Believe It or NOT…The Surprising Trait That Comes From A Neanderthal’s Genetic Mutation

Ancient DNA studied by researchers has found that a mutation resulted in red hair and light skin among Neanderthals, according to the Smithsonian Museum of Natural History. In the study two Neanderthals, one from Spain and one from Italy, had a mutation in the gene that controls hair and skin color.  “The mutation changes an amino acid, making the resulting protein less efficient. Modern humans have other MCR1 variants that are also less active, resulting in red hair and pale skin. The less active Neanderthal mutation probably also resulted in red hair and pale skin, as in modern humans,” according to researcher Antonio Rosas. They have also concluded that Neanderthals also likely had the same distribution of hair color as modern Eurasian populations, including a spectrum of red hair from auburn to brilliant red to strawberry blond.

Between 2% and 6% of modern northwestern Europeans have red hair, compared with an average of around 0.6% of the world’s population as a whole.  In the British Isles the numbers are much higher.  In Scotland around 13% of the population have red hair, but over 30% are unknowing carriers of the redhead gene.  In Ireland about 10% have red hair, but as many as 46% are carriers.  Genetic red hair is rarer In Asia, but can be found in the Near and Middle East.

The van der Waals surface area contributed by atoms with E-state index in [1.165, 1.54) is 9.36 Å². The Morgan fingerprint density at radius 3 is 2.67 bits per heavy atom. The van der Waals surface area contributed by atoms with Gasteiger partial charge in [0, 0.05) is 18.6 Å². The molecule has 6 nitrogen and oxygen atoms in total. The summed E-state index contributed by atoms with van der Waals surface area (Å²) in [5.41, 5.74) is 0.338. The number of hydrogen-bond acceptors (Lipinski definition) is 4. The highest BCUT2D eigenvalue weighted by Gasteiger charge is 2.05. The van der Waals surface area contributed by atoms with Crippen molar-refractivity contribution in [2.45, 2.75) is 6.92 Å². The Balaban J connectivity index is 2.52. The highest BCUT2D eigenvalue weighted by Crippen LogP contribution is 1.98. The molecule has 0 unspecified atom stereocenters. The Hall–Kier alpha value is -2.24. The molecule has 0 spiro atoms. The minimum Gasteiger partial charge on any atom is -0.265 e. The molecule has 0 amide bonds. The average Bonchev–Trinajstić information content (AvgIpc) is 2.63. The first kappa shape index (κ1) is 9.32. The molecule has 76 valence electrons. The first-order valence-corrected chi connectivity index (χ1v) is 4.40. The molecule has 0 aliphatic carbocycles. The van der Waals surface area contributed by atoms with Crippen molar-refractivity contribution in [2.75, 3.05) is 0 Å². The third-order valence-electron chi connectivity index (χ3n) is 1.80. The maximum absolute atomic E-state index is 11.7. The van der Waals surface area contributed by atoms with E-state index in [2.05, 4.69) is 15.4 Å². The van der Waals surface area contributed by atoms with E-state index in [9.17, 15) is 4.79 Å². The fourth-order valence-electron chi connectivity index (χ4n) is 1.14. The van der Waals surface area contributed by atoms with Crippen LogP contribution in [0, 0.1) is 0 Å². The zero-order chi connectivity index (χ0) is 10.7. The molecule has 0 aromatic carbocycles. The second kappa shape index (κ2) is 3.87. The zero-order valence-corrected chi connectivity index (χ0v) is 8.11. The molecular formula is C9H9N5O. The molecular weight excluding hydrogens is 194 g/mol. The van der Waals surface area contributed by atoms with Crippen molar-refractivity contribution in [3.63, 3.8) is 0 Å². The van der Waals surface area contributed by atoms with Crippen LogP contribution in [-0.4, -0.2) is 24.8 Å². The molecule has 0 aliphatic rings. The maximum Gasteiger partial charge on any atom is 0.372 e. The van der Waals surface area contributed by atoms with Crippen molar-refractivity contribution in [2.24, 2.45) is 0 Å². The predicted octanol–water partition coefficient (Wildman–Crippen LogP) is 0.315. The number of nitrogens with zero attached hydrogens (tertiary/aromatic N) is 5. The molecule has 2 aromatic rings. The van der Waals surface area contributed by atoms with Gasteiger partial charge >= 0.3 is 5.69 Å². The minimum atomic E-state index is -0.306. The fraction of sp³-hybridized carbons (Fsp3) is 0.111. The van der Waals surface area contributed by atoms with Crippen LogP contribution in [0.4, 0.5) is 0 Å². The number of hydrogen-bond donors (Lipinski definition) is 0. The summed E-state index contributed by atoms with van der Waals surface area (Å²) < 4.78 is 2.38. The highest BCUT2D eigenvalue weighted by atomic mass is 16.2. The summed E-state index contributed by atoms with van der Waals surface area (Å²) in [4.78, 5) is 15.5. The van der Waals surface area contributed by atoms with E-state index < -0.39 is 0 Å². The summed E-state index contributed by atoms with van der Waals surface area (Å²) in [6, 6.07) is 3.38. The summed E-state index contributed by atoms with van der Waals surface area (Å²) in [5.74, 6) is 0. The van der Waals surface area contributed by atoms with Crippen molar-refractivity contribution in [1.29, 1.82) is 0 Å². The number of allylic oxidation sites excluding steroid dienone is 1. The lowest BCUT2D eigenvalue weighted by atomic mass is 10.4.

And that is just one of the many surprises, because Rosas also said, “The study of Neanderthals has provided numerous discoveries in recent years. We have moved from thinking of them as little evolved beings, to know that they took care of the sick persons, buried their deceased, ate seafood, and even had different physical features than expected: there were redhead individuals, and with light skin and eyes. So far, we thought that the sexual division of labor was typical of sapiens societies, but apparently that’s not true.”

And that has lead scientists to speculate that Neanderthal women also  hunted big game with the men. According to researcher Almudena Estalrrich of the Spanish National Museum of Natural Sciences, said, We believe that the specialization of labor by sex of the individuals was probably limited to a few tasks, as it is possible that both men and women participated equally in the hunting of big animals.”

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